SAM MOD player
Play all those funky Amiga (four channel) MODs on your blue footed friend. Either via the SAA1099 soundchip (3 bits per channel, stereo), the Search: “Blue Alpha sampler” (6 bits per channel, mono), the SAMDAC (7 bits per channel, stereo) or the Quazar Surround (8 bits per channel, surround).
Watch the hex scroll by as the music plays.
|Sampling rate||10.4khz with screen on|
|Resolution||Depending on sound device varies from 3 to 8 bits|
|Stereo / Surround||Depends on sound device|
|Max mod size||V2.1x Approx 400 kilobytes on a 512K SAM, V2.2 and above up to 4Mbytes|
- Support for multiple One Meg modules up to 4Mbytes although at the current time up to the size of a disc (780K)
- Fix of volume calculations to be 3bit rather than 4bit
See disc image.
In Fred 41, something brilliant happened. Once again, the adoring Fred reading populus was treated to a extra permanent feature to their magazine - MODs! Not only that, but a MOD player was given in this issue. But what are these strange things called MODs? (And no, they aren’t geezers dressed in parker jackets riding mopeds!). Read on, dear viewer…
MODs are short for Modules, and these spritely things first came about on the Amiga, followed by the PC (where the MOD evolved somewhat). These Modules are files consisting of samples and music data on how the samples should be played. PC Modules are available on Public Domain, while SAM MODs (Amiga converted, mostly) are available courtesy of Fred Magazine.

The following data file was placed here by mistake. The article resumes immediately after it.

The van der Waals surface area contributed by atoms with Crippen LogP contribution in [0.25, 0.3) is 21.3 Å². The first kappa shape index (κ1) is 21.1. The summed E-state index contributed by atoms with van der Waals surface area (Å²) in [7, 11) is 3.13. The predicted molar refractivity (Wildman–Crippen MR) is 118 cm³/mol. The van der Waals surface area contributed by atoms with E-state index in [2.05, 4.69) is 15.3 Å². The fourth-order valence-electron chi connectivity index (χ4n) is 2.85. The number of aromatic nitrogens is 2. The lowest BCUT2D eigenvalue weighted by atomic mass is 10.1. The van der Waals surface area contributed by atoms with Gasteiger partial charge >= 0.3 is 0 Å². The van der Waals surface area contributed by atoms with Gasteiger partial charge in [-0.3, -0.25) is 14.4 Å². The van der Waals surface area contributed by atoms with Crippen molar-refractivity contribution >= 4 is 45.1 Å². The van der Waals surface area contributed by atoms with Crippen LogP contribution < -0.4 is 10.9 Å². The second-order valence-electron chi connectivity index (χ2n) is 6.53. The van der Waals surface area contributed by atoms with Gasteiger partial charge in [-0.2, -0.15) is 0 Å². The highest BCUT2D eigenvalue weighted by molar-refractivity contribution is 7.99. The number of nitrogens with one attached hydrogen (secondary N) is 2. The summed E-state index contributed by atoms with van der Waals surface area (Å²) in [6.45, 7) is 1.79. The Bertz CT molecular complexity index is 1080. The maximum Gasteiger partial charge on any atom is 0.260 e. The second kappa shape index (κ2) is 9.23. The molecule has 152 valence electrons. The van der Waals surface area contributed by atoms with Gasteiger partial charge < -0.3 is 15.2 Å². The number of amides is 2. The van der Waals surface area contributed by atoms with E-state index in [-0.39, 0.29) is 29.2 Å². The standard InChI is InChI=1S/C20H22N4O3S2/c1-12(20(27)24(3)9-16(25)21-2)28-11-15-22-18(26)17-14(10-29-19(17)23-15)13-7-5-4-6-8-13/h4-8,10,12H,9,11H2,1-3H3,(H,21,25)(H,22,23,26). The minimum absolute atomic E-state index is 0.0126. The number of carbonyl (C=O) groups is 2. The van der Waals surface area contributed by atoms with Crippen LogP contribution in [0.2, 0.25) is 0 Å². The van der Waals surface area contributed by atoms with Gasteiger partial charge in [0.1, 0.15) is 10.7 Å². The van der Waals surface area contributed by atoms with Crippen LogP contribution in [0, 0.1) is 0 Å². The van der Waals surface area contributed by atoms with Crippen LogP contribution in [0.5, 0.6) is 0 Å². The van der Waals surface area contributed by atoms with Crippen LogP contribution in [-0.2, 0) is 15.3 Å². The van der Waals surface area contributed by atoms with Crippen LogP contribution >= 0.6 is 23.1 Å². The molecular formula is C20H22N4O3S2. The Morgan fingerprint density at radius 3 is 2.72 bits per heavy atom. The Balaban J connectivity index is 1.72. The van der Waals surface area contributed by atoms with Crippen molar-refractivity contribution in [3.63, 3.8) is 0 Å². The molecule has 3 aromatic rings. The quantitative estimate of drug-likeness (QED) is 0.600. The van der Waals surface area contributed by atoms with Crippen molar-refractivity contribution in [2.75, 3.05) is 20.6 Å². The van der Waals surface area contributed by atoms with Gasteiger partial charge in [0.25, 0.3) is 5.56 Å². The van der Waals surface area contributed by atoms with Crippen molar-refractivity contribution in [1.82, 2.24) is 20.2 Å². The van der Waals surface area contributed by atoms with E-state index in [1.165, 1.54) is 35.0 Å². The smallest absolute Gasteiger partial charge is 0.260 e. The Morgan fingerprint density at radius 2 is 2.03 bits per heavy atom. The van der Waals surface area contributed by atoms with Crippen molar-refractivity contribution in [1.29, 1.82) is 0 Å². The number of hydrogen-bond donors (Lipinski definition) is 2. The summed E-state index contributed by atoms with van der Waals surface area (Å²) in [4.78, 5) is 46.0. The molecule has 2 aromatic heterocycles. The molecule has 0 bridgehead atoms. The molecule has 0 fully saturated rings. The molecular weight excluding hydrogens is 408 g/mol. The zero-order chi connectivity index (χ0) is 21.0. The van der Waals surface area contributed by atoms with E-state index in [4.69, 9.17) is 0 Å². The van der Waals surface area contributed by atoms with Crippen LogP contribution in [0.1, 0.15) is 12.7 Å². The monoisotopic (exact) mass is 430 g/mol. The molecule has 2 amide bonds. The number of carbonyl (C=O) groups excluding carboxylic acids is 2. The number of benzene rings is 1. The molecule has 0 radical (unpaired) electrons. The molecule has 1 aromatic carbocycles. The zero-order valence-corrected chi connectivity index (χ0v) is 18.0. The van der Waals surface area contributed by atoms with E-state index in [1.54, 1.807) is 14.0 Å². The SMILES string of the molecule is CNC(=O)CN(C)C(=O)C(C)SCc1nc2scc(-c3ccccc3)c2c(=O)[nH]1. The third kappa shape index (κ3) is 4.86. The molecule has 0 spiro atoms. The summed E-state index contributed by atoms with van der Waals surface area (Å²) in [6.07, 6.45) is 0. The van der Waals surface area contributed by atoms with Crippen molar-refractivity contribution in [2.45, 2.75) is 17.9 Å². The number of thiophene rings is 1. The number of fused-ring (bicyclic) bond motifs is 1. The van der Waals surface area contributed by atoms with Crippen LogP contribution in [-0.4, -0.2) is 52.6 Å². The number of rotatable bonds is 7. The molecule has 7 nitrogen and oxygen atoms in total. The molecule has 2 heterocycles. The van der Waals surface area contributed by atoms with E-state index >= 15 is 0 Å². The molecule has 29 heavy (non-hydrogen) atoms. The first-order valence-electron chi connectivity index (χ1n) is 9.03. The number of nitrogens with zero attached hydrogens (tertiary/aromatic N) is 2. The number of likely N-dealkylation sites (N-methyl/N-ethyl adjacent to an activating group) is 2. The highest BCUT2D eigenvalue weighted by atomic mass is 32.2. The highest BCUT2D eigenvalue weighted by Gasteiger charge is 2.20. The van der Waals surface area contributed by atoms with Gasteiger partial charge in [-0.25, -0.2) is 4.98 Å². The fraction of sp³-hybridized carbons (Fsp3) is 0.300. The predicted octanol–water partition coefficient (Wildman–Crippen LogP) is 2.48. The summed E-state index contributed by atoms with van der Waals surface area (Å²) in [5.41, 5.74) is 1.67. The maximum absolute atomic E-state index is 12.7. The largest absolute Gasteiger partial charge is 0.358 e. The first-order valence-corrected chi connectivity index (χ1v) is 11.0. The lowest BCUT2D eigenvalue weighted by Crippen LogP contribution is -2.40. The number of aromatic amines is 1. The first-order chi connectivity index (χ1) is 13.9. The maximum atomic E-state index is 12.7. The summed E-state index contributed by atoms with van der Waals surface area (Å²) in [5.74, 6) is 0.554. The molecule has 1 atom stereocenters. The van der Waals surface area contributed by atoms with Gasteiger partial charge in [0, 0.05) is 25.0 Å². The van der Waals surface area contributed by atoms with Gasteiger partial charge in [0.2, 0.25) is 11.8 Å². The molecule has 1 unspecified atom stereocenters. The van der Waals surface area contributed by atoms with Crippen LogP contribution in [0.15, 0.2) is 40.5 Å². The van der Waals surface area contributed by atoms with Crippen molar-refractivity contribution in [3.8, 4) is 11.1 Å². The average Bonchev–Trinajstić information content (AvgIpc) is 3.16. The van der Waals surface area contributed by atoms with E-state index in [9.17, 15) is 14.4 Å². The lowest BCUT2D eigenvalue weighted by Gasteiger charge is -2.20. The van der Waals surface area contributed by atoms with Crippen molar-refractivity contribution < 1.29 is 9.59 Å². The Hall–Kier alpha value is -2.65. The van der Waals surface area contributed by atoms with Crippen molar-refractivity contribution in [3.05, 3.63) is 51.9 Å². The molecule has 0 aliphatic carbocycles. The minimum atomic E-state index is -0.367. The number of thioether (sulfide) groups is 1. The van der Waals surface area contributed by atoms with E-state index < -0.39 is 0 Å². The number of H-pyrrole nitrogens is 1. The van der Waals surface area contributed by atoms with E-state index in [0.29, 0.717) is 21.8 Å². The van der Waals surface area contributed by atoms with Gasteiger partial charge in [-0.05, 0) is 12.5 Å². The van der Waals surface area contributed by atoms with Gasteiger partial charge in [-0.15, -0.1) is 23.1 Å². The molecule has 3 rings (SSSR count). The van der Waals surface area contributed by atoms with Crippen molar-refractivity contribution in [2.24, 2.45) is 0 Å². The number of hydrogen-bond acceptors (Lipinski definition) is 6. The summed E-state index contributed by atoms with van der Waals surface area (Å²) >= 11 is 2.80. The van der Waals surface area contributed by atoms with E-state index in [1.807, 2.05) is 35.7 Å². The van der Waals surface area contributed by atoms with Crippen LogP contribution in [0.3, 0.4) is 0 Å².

But hang on. Why shell out £5 on a MOD player when you get one in Fred 40 for £2? (Oh, along with some programs and a mag). Well, anyone who has been down to some of the more recent Gloucester shows couldn’t help but notice a tall programmer running around with a necklace of SAMDACs trying to flog these handy pieces of hardware. Lo! For this man is no mere mortal. For he is Stefan Drissen, programming genius from a land far, far away (The Netherlands). He programmed the first MOD Player as mentioned in Fred 40, though compared to this new MOD Player of his, the Fred one seems less than functional!
From the start, you know that you’re being treated to a fabby piece of kit. The on-disk manual is full of information and hot-keys aplenty, and when you load up the actual MOD Player, you are simply spoilt for choice. For a start, you get to choose from a myriad of playing devices, including the SAMDAC (ah, you see why he’s been carrying around that hardware necklace!), the Quazar Surround, the Blue Alpha Sound Sampler and even the humble SAM SAA1099 Phillips soundchip. Actually, I heard the SAMDAC play some MODs on the Fred stall at the October Gloucester show, and they sounded incredibly tasty indeed. The hard graft is that the more bits your sound device has, the better the quality of the MOD being played on this sound device.
I had the fun of my humble SAM soundchip, but even this was good enough for me. Modules are best played through a Hi-Fi speaker system, although TV speakers are just about bearable with the Soundchip (the basic set-up for the basic SAMster!). The MOD player then allows you to choose if you want your MOD to be played in NTSC mode or PAL mode. It may sound technical, but there really isn’t all that much difference - the NTSC mode relates to the American Amiga and is 1% faster than the PAL English Amiga.